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Diplopia (pronunciation: /dɪˈləʊpɪə/), also known as double vision, is a medical condition characterized by the perception of two images of a single object. This condition can occur either some or all of the time, depending on its cause.


The term "diplopia" comes from the Greek words "diploos" meaning double and "ops" meaning eye.


Diplopia can be caused by a range of conditions, including:

  • Strabismus: This is a condition in which the eyes do not properly align with each other when looking at an object.
  • Cranial nerve palsy: This is a group of disorders that result from damage to one of the cranial nerves, which can affect eye movement and cause diplopia.
  • Multiple sclerosis: This is a potentially disabling disease of the brain and spinal cord, which can cause diplopia among other symptoms.
  • Diabetes: High blood sugar levels can damage nerves, including those that control eye muscles, leading to diplopia.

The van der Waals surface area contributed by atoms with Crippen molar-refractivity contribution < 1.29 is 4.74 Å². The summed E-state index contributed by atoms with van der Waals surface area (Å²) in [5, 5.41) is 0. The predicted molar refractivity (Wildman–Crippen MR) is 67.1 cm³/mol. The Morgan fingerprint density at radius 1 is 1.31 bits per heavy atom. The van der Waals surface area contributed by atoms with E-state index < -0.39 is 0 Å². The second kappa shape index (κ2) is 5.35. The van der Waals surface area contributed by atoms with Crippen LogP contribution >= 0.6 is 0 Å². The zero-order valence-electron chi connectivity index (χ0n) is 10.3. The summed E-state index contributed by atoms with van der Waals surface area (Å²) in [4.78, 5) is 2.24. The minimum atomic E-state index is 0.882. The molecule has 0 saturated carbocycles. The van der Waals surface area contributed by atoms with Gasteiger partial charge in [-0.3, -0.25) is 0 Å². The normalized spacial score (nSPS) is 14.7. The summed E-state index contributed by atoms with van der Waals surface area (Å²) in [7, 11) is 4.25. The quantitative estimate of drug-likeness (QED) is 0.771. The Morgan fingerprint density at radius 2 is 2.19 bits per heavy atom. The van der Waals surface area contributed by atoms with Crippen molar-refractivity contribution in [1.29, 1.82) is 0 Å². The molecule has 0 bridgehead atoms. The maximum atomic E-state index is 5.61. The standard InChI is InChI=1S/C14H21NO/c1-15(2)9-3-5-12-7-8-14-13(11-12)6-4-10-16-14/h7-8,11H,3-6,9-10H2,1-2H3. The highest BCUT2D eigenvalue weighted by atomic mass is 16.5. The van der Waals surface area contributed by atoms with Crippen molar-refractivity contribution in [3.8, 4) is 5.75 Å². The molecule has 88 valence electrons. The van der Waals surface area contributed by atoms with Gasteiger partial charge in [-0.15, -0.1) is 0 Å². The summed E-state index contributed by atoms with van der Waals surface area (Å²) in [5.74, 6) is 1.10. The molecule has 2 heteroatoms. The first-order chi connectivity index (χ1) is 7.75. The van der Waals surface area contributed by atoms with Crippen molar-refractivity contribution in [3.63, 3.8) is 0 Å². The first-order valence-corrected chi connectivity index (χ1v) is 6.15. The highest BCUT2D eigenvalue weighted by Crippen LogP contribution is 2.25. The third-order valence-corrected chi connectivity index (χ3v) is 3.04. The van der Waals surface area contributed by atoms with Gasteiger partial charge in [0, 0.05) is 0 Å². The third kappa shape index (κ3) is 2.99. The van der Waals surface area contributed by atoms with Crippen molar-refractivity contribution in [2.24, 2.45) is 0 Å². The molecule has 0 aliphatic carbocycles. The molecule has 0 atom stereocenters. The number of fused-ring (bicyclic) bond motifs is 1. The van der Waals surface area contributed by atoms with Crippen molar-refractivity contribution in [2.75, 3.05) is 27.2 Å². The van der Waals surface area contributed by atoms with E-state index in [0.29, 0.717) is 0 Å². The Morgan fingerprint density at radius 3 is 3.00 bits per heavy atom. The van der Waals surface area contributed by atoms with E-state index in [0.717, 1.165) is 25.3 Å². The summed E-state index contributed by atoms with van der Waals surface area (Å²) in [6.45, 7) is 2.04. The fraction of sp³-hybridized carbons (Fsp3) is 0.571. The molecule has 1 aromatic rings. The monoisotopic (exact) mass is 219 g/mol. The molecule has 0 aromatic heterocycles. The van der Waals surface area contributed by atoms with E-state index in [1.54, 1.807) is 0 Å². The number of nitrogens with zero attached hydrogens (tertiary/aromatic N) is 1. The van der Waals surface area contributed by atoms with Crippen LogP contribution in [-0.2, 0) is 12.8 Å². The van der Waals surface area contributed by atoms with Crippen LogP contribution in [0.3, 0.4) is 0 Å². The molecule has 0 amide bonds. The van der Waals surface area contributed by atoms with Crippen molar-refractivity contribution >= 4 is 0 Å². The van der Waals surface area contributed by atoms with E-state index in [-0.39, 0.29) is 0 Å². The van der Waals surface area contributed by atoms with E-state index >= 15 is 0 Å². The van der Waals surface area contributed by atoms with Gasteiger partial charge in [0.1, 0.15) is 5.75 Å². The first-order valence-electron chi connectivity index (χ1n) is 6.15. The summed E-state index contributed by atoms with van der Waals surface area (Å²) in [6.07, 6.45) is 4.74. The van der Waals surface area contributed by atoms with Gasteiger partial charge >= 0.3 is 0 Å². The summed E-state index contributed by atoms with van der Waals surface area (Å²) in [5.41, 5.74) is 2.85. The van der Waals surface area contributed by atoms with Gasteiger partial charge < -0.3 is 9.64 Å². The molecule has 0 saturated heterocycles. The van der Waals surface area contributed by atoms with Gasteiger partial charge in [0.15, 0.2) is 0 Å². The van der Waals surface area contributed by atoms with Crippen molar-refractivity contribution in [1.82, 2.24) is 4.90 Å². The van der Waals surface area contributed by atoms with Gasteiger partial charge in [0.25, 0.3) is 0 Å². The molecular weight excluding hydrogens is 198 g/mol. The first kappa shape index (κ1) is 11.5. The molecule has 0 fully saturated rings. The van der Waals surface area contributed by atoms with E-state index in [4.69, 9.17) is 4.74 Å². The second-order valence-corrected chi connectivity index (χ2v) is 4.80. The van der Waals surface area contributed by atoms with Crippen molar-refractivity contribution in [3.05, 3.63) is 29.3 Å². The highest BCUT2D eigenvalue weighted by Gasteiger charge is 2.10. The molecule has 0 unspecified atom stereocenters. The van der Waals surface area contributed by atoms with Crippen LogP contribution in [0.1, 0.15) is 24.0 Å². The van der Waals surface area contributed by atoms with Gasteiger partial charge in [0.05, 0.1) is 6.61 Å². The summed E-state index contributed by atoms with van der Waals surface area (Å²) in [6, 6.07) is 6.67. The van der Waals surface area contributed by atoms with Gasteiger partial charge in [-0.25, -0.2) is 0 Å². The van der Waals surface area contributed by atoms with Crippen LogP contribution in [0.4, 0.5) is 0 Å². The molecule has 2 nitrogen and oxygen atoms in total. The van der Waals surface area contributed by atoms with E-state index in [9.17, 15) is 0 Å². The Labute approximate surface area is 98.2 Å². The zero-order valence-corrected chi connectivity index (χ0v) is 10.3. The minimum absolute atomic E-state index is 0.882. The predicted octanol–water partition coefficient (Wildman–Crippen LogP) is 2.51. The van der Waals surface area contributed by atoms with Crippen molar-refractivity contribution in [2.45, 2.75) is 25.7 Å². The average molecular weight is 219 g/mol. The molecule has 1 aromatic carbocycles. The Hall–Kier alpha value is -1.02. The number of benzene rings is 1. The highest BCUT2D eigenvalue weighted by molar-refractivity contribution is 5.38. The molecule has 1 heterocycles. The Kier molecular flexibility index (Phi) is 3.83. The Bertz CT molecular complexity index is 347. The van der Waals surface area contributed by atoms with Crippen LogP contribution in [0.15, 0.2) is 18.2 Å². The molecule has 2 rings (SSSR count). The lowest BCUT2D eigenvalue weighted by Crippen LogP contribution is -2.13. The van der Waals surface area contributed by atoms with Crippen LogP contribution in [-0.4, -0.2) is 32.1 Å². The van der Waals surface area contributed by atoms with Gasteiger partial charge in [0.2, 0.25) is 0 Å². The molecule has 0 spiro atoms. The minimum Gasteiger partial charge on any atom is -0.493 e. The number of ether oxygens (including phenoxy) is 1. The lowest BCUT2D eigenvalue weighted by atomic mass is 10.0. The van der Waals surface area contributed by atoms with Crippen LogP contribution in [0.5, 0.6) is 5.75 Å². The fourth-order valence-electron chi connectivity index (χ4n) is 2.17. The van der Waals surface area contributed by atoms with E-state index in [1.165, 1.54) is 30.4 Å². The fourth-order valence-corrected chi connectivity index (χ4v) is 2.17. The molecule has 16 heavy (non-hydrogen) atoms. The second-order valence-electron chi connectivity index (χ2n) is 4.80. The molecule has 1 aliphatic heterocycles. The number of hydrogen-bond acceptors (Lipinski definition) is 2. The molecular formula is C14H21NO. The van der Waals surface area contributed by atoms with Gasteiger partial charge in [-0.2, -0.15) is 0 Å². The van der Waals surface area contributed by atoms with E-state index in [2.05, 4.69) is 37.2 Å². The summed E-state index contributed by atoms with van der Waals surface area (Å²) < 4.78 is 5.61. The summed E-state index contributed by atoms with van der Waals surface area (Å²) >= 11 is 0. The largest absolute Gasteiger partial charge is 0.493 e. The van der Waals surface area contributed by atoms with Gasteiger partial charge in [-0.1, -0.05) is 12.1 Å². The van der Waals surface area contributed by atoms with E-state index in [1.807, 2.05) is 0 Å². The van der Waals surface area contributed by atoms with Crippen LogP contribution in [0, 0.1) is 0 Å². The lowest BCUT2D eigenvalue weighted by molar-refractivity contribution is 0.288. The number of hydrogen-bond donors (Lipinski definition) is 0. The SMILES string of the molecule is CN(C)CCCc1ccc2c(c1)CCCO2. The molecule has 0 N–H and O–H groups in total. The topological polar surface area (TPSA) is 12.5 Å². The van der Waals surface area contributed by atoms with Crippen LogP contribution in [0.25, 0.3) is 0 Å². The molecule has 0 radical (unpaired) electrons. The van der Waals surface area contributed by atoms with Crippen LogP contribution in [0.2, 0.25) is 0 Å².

The primary symptom of diplopia is seeing double images. These images can be horizontal, vertical, or diagonal. The double vision can be constant or it may come and go.


Treatment for diplopia depends on the cause. It may include:

  • Eye exercises: These can help to strengthen the eye muscles and improve coordination.
  • Surgery: In some cases, surgery may be required to correct the underlying cause of the diplopia.
  • Medication: Certain medications can help to manage the symptoms of conditions that cause diplopia.

See also

External links


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